Our Investing Thesis
The hobby is huge. There is a ton of temptation and FOMO. It's easy to become undisciplined and sloppy in pursuit of making money investing in sports cards.
Our sports card investing thesis is three fold.
1. Don't Chase. The way to make money investing in Sports Cards is NOT to chase the hot players or cards, but to have the ability to identify the NEXT hottest player BEFORE their card prices take off.
2. Stay In The Game. Since each player has a countless amount of cards, it's necessary to stay disciplined in identifying and purchasing cards that will have the ability to rise in value. Go Low / Mid Risk as much as possible. Everyone wants the big names. If the price is already high, then the upside is already baked in. Buy the dip on either the card, the player or both. Have reasonable expectations. Not every card will yield a profit, but overall, if you stay in the game, you should make 20% over the long haul.
3. Be Set Up To Sell. The most overlooked part of profiting in sports card investing is actually being set up to sell your cards. This includes acquiring cards that are frequently transacted, so as to instill confidence in your future buyer by being able to show consistent sales comps. We're not saying not to acquire short prints and variations, but if you're looking to make an ROI quickly, these aren't always the best cards.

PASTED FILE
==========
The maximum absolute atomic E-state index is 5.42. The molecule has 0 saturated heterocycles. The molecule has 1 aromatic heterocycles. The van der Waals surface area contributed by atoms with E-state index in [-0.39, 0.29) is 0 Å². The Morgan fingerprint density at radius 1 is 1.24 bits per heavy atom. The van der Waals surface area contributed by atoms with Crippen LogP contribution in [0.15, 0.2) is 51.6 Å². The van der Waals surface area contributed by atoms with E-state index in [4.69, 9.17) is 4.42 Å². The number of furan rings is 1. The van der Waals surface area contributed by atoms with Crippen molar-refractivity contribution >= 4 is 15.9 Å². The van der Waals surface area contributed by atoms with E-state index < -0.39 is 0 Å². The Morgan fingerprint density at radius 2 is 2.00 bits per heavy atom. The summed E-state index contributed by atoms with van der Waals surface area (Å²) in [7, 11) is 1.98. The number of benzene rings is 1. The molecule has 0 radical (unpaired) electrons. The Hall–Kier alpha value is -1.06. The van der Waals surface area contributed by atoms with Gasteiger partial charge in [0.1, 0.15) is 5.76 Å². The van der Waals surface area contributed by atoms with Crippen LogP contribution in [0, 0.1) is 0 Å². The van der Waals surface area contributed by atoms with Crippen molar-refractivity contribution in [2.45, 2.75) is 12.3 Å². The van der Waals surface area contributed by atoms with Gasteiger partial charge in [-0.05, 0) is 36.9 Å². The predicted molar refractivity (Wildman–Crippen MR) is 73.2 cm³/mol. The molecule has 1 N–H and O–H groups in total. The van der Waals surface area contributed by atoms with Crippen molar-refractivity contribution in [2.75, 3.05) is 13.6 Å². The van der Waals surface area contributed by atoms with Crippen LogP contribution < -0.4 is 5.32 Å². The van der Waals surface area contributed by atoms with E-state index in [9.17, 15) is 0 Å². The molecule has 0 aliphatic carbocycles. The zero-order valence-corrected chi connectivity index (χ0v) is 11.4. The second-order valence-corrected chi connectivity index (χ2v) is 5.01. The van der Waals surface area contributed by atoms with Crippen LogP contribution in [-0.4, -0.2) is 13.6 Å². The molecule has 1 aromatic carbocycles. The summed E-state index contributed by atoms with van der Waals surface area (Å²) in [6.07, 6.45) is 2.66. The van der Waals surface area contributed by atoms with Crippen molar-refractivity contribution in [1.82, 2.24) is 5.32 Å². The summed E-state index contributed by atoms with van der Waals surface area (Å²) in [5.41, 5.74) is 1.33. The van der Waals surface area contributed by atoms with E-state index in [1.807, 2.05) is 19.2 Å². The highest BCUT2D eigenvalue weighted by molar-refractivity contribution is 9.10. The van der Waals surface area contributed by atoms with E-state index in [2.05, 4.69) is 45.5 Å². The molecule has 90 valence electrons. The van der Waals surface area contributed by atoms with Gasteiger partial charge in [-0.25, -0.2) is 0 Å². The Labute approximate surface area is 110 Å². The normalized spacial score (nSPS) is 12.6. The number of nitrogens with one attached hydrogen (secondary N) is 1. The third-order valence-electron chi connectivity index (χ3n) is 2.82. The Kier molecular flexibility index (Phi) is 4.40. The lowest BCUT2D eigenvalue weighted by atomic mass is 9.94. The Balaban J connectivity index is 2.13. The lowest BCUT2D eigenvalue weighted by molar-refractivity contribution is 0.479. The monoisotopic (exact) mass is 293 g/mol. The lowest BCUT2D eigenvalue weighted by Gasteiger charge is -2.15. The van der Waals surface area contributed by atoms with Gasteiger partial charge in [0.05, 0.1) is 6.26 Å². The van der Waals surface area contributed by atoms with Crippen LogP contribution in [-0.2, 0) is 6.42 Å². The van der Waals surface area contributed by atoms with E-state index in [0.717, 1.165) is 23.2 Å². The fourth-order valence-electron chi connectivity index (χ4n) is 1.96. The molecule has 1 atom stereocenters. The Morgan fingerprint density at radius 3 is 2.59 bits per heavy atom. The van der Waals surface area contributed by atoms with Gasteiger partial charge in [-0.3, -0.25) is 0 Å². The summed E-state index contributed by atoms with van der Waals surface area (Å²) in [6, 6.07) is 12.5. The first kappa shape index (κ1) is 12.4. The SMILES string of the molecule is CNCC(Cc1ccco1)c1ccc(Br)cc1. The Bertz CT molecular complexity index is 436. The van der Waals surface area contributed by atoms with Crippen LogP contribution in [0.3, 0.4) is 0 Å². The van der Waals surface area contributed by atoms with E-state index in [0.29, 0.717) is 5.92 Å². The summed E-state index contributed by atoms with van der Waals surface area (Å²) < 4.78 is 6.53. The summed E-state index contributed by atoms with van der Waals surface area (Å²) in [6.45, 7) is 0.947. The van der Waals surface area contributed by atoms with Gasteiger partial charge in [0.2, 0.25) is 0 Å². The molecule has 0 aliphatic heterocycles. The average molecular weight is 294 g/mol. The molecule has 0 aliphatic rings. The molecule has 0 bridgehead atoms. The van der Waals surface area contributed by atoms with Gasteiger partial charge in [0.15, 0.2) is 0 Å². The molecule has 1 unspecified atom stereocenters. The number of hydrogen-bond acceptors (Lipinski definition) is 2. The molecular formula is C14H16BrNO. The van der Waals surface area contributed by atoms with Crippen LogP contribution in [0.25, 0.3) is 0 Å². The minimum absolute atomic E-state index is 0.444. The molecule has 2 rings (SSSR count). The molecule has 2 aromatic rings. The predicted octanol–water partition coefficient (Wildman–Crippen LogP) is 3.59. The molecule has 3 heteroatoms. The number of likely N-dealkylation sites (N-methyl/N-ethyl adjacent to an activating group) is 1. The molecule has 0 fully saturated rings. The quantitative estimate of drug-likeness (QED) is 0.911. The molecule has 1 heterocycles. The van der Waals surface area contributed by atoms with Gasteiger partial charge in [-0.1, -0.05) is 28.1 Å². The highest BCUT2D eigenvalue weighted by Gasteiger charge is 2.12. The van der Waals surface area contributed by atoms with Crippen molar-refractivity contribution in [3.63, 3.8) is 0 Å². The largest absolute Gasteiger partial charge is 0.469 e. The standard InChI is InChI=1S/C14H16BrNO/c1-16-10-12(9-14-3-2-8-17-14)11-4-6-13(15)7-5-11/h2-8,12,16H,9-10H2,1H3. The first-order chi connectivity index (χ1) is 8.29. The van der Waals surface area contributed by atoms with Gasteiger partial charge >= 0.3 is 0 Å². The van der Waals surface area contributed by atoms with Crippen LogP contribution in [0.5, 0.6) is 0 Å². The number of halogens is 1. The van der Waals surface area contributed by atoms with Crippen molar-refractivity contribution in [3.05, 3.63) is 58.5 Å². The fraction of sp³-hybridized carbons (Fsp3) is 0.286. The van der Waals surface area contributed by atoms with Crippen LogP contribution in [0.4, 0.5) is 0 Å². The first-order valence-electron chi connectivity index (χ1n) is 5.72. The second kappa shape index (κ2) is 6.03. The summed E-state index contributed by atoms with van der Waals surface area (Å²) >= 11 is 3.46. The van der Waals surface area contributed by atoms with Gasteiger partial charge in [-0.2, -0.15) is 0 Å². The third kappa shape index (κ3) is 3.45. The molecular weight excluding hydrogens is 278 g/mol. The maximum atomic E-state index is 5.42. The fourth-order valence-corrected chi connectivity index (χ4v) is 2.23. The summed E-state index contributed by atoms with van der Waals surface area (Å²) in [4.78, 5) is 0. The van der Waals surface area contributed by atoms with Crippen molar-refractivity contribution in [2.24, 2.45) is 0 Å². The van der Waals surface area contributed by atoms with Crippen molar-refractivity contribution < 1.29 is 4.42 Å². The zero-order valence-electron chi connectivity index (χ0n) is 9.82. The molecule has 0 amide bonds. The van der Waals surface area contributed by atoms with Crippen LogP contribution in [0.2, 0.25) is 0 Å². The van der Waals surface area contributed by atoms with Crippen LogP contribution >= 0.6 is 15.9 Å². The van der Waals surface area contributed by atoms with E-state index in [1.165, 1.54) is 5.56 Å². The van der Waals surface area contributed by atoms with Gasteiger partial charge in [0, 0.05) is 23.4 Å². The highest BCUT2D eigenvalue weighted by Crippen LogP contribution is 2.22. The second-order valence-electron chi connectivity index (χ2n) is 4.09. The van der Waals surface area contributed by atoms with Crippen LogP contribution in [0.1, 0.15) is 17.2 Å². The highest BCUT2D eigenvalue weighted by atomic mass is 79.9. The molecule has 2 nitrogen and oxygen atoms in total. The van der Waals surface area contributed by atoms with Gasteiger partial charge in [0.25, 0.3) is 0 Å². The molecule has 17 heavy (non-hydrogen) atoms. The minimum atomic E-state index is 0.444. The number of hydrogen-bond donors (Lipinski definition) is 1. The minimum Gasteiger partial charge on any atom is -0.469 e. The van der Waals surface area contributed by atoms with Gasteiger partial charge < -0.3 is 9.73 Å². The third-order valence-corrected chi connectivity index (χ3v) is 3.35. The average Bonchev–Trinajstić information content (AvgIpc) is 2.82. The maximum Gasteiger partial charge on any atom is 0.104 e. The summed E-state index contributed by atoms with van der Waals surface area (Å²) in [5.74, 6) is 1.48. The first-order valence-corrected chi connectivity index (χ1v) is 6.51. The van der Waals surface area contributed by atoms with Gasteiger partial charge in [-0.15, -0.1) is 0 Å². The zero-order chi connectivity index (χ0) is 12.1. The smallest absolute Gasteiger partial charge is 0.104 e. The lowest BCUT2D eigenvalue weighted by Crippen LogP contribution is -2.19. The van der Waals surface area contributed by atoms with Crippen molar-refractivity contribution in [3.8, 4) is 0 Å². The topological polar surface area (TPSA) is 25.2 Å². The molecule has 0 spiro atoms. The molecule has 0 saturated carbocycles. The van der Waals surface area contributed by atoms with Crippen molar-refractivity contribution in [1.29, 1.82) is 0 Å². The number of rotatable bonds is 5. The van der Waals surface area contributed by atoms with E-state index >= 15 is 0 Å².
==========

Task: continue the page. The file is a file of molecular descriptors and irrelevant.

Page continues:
There are two windows. The long term window and the flippable window. The long term window is when you believe a player has a season or more of relevant potential "moments" ahead. The flippable window is when a player actually never has to perform well on the field or court, but only has to generate enough "hype" to see an increase in card value.
We know that our background of professional sports front office work and player scouting, high stakes fantasy sports expertise, digital content creation and sales will make our Sports Card Investment Report a critical piece in your pursuit of positive ROI on your Sports Card Investments.
Matt Mervis is an older prospect at 25 years old, but don't let that deter you from showing an interest in him. Last year at three levels of the minors he hit a combined .309 with 36 HR and 119 RBI's. This year he's off to a nice start as well at AAA hitting .288 with 5 HR and 21 RBI's.
Mervis played at Duke as both a pitcher and a first basemen, but towards the end of his collegiate career he transitioned solely to playing in the field. Due to the shortened draft in 2020 because of Covid, he signed as a free agent with the Cubs. He has already proven to be well worth the signing. He's a tall and powerful first baseman who is proven to be more athletic than originally assumed and he has a knack for putting the ball in play.
Mervis is 25. A call up is imminent as he continues to mash this year, but at 25 he's considered old for a baseball prospect. The floor is high with Mervis so aside from his age, it doesn't appear there are too many major signs of risk here.
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